Ahead of the ruling, I asked Sergei Troshin, a municipal deputy in St Petersburg who came out as gay last year, what effect it would have.
"I think this will mean that anyone whom the state considers an LGBT activist could receive a long prison sentence for 'participating in an extremist organisation'," he said.
"For the organiser of such a group, the prison term will be even longer.
"This is real repression. There is panic in Russia's LGBT community. People are emigrating urgently. The actual word we're using is evacuation. We're having to evacuate from our own country. It's terrible."
At the Duma, the lower house of the Russian parliament, Vitaly Milonov, a famously homophobic MP from the ruling party, United Russia, said the ban on LGBT groups was "not about sexual minorities or the private life of individuals".
"It's more about the political agenda proclaimed by this LGBT international movement," he told me.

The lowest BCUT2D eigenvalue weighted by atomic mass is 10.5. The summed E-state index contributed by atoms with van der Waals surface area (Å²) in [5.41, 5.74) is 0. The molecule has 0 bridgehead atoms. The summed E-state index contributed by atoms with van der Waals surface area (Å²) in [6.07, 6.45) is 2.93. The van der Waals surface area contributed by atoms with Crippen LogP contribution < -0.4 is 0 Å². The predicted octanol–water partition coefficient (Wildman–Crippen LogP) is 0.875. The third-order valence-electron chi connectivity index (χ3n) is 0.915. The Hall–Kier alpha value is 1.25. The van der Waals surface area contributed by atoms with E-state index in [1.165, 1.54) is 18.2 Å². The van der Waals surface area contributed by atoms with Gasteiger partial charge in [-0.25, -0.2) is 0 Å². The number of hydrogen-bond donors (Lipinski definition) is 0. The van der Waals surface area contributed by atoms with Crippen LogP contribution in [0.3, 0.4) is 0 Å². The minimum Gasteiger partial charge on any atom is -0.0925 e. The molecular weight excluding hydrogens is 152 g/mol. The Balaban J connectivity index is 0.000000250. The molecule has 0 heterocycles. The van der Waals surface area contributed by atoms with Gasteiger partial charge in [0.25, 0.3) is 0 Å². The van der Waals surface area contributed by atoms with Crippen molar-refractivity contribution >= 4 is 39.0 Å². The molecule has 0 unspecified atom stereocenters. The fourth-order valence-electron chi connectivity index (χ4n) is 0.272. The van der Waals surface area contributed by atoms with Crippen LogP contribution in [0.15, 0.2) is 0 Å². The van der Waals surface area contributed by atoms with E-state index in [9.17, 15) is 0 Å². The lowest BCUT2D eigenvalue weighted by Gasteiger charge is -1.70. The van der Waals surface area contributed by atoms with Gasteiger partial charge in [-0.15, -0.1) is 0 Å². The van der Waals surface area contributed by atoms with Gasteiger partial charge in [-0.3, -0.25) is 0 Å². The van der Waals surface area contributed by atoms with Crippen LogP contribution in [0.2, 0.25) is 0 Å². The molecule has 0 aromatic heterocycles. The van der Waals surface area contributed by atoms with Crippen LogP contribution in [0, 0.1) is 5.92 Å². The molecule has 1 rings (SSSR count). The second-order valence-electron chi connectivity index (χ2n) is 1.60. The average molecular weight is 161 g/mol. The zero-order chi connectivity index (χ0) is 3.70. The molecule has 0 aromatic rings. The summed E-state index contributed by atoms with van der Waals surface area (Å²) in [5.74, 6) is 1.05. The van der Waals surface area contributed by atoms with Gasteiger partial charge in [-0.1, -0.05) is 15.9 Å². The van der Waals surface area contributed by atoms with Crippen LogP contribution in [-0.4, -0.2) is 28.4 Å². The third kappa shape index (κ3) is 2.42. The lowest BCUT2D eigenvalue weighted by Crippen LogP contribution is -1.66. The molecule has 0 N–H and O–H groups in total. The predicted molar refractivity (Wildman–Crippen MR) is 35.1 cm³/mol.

"They have their own tasks, their own goals. They act as a political force, a political structure and the goals of this structure contravene the Russian Constitution."
"You talk about a political structure," I responded. "But there isn't a movement called the 'International LGBT public movement.' How can you ban something that doesn't exist?"
"Oh, it's easy," Mr Milonov replied. "We can ban any activities from LGBT international organisations here in Russia. That's nice. We don't need them.
"And I'm looking forward to the next step: banning the six-colour rainbow flag. We don't need this flag. It's a symbol of the fight with the traditional family. I hope that no-one can show this flag in Russia."
Under Vladimir Putin, the Kremlin has embraced an ideology centred around conservative thinking and "traditional family values". The authorities portray LGBT activism as something inherently Western and hostile to Russia. Pressure on the LGBT community is presented as a means of defending the moral fabric of Russia.